At first, they were catching more conversations and cavities than fish at the first weigh-in Sunday morning for the 76th Martha’s Vineyard Striped Bass and Bluefish Derby.

Bob Williston wins the honor of first fish to cross the scale: a 10.74-pound albie. — Jeanna Shepard

Volunteers milled about down on the Edgartown harbor, swapping stories and eating zucchini bread and plum cake brought to headquarters by the extended Langley family clan. Leah Fraumeni placed yellow tape on the dock letting everyone know the traffic patterns, and derby committee president John Custer chatted with Taylor Pierce and his dog Bogey while making final preparations before the opening bell.

Mr. Pierce built a new fillet table for this year’s derby, the last one having served ably for many years (it started its life as a table for toy trains for Mike Cassidy’s kids) but finally had to be put out to pasture. In addition to helping out at the fillet table, Mr. Pierce is hoping to get some fishing in, but with a new number this year. He had been fishing number 118 since the fifth grade but gave that number to his daughter, Rowan, born in June.

“She will most likely be the youngest derby member,” Mr. Custer said.

Inside the weigh station, the names of last year’s winners were still on the chalkboard.

“We give them every last minute of credit we can,” Mr. Custer said.

At exactly 8 a.m. Mr. Custer opened the door to cheers and applause from the small crowd gathered.

Leah Fraumeni and Mike Cassidy look to trade up to the grand prize boat this year. — Jeanna Shepard

“It is my privilege to welcome you all to the 76th annual Martha’s Vineyard Striped Bass and Bluefish Derby,” Mr. Custer said. Then he asked for a moment of silence to remember the 20th anniversary of 9/11.

At the official ringing of the bell Mr. Custer also evoked the memory of Roy Langley Sr. who rang the opening bell for decades, and died exactly a year ago today at the age of 92. His family had gathered on Saturday night and during their weekly burgers and beans dinner they reminisced about how Roy would bring pastries and donuts every morning to the weigh station.

On Sunday morning, his grandson Roy Langley 3rd took over the pastry delivery duties, admitting that he had just learned of his grandfather’s long tradition the night before.

“Each day he would go to a different bakery, Dip’n, Back Door, Espresso Love, BTB, Katama General Store, and buy snacks for himself and the volunteers,” Mr. Langley said. “But then at some point all the stores found out what he was doing and started to donate the food.”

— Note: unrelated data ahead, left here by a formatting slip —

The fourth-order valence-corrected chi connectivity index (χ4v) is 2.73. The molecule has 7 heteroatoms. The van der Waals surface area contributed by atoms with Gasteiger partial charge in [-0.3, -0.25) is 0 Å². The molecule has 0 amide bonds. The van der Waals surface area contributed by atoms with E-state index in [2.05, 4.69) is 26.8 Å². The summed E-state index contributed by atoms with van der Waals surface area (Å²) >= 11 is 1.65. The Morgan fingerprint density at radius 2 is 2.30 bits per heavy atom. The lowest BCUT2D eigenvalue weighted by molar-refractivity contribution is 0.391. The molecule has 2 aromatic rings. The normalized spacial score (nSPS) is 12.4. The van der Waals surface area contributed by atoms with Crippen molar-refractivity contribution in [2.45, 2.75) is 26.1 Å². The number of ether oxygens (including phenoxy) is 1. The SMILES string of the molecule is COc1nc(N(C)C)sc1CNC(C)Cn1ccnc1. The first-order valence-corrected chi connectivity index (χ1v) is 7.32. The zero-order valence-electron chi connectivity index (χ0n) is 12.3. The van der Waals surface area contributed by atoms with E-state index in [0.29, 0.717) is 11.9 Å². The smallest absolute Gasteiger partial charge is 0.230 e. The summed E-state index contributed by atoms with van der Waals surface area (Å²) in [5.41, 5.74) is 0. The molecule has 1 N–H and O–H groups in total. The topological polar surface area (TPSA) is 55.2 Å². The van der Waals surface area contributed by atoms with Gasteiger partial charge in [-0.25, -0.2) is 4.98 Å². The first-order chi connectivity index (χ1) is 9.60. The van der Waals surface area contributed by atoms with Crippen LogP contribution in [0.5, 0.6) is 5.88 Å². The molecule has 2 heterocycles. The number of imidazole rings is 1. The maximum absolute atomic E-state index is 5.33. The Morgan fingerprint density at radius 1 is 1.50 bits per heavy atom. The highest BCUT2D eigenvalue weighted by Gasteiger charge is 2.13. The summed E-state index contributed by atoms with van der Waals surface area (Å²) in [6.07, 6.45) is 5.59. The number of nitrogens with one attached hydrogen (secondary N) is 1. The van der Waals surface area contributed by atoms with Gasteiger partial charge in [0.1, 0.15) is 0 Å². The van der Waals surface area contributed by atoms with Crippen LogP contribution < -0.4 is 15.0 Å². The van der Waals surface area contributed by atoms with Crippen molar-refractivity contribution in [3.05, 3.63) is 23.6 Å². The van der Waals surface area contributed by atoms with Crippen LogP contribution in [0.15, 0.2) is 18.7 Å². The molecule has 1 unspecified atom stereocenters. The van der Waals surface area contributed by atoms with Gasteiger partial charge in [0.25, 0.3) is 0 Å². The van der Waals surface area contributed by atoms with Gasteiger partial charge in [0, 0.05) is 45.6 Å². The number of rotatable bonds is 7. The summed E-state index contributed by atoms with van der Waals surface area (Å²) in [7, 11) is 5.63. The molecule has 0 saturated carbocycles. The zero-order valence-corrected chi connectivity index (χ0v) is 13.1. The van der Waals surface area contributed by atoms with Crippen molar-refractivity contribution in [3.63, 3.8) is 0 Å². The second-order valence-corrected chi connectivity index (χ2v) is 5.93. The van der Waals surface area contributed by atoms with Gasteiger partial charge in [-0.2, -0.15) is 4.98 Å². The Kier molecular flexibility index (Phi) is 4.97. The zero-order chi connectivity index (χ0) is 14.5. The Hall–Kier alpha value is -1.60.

“Dad started up the fillet program,” added Jackie Langley (Roy senior’s daughter). “And he had a sweet tooth.”

Sunday’s pastries were donated by the Katama General Store, she said.

How it begins - every day - at the Big Bridge jetty. — Jeanna Shepard

Some years there is a line of fishermen waiting at the opening bell, fish in hand. Like last year, this one started quiet and stayed that way for awhile. Some attributed this to the wind beginning to blow, while others felt it was due to not having striped bass in the derby again this year, which traditionally feed late at the night and so are the most likely to be brought in to the morning weigh-ins.

An hour rolled by and still nothing except for a small dog walking by who was almost lifted onto the scale.

“One year a guy brought in a goldfish,” recalled Ms. Fraumeni. “So we weighed it in and made it official.”

Ms. Fraumeni couldn’t remember what the goldfish weighed, but to pass the time she brought out her phone to share photos of the piece she is working on for Bass in the Grass, the annual artistic fundraiser for the derby’s student scholarship program that decorates the Mini Park in town. Last year she worked in metal, but this year she is working with wood. The Beachcomber is made from a piece of driftwood she found on the beach and decorated with found objects: oyster shells, lobster claws, a marble eye.

Pickup trucks filled with fishing rods but no fish continued to drive by. Ms. Fraumeni and fellow volunteer Mike Cassidy decided to form a team, dedicated to fishing from Mr. Cassidy’s canoe outfitted with a small side motor the size and power of an eggbeater, Ms. Fraumeni noted. The team name: Canoe Catch a Fish?

The extended family of Roy Langley Sr., keeps up the tradition of bringing morning treats to the volunteers. — Jeanna Shepard

The shuffling about and reminiscing was interrupted at 9:28 a.m., when a cry went out: Fish On! Bob Williston of Oak Bluffs emerged from his boat carrying a 10.74-pound albie. He said he had been out since about 7 a.m. and it had been quiet all morning. Mr. Williston didn’t stick around long after the weigh-in, running back to his boat, fish in hand, to get out on the water again.

Back on the dock, fillet master Ron Domurat shrugged. There would be no work for him today as no other fish came in. But the derby is just beginning. Next weigh-in is Sunday evening, 8 to 10 p.m.

Meanwhile, the grand prize boat, donated by Eastern Boats, sits waiting in the parking lot by the weigh station.

“All it takes is one fish,” Ms. Fraumeni said.

More pictures.

The 76th Martha’s Vineyard Striped Bass and Bluefish Derby runs until Saturday, Oct. 16. Weigh-ins are every day, from 8 to 10 a.m. and 8 to 10 p.m. Visit